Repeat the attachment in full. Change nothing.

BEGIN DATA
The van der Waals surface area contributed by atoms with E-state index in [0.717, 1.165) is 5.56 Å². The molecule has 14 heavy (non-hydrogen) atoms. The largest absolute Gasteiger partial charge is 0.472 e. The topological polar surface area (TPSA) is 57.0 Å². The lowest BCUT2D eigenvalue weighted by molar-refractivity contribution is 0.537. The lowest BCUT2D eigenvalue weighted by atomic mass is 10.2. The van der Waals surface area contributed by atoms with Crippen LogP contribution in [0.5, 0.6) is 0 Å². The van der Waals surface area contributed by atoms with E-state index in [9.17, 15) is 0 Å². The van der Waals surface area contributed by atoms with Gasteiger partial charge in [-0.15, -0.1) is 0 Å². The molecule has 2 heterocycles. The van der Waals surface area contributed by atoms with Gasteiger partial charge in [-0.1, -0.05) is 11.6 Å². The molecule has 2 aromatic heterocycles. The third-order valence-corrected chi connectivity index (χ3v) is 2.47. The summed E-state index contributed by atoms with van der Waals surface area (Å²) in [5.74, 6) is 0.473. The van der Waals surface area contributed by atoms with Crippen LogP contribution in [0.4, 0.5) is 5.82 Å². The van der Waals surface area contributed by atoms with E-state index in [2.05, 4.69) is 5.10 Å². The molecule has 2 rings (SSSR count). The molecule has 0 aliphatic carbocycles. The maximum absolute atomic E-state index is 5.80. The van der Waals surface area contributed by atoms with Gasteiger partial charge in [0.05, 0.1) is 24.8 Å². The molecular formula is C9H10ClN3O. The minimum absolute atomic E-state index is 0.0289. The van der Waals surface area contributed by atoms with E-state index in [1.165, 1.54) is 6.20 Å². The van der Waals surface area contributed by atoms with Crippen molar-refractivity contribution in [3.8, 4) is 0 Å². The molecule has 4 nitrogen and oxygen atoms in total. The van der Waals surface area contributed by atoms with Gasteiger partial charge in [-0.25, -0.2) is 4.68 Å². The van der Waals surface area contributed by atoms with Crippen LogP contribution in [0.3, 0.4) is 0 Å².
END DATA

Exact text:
The van der Waals surface area contributed by atoms with E-state index in [0.717, 1.165) is 5.56 Å². The molecule has 14 heavy (non-hydrogen) atoms. The largest absolute Gasteiger partial charge is 0.472 e. The topological polar surface area (TPSA) is 57.0 Å². The lowest BCUT2D eigenvalue weighted by molar-refractivity contribution is 0.537. The lowest BCUT2D eigenvalue weighted by atomic mass is 10.2. The van der Waals surface area contributed by atoms with Crippen LogP contribution in [0.5, 0.6) is 0 Å². The van der Waals surface area contributed by atoms with E-state index in [9.17, 15) is 0 Å². The van der Waals surface area contributed by atoms with Gasteiger partial charge in [-0.15, -0.1) is 0 Å². The molecule has 2 heterocycles. The van der Waals surface area contributed by atoms with Gasteiger partial charge in [-0.1, -0.05) is 11.6 Å². The molecule has 2 aromatic heterocycles. The third-order valence-corrected chi connectivity index (χ3v) is 2.47. The summed E-state index contributed by atoms with van der Waals surface area (Å²) in [5.74, 6) is 0.473. The van der Waals surface area contributed by atoms with Crippen LogP contribution in [0.4, 0.5) is 5.82 Å². The van der Waals surface area contributed by atoms with E-state index in [2.05, 4.69) is 5.10 Å². The molecule has 2 rings (SSSR count). The molecule has 0 aliphatic carbocycles. The maximum absolute atomic E-state index is 5.80. The van der Waals surface area contributed by atoms with Gasteiger partial charge in [0.05, 0.1) is 24.8 Å². The molecular formula is C9H10ClN3O. The minimum absolute atomic E-state index is 0.0289. The van der Waals surface area contributed by atoms with E-state index in [1.165, 1.54) is 6.20 Å². The van der Waals surface area contributed by atoms with Crippen molar-refractivity contribution in [3.8, 4) is 0 Å². The molecule has 4 nitrogen and oxygen atoms in total. The van der Waals surface area contributed by atoms with Gasteiger partial charge in [-0.25, -0.2) is 4.68 Å². The van der Waals surface area contributed by atoms with Crippen LogP contribution in [0.3, 0.4) is 0 Å².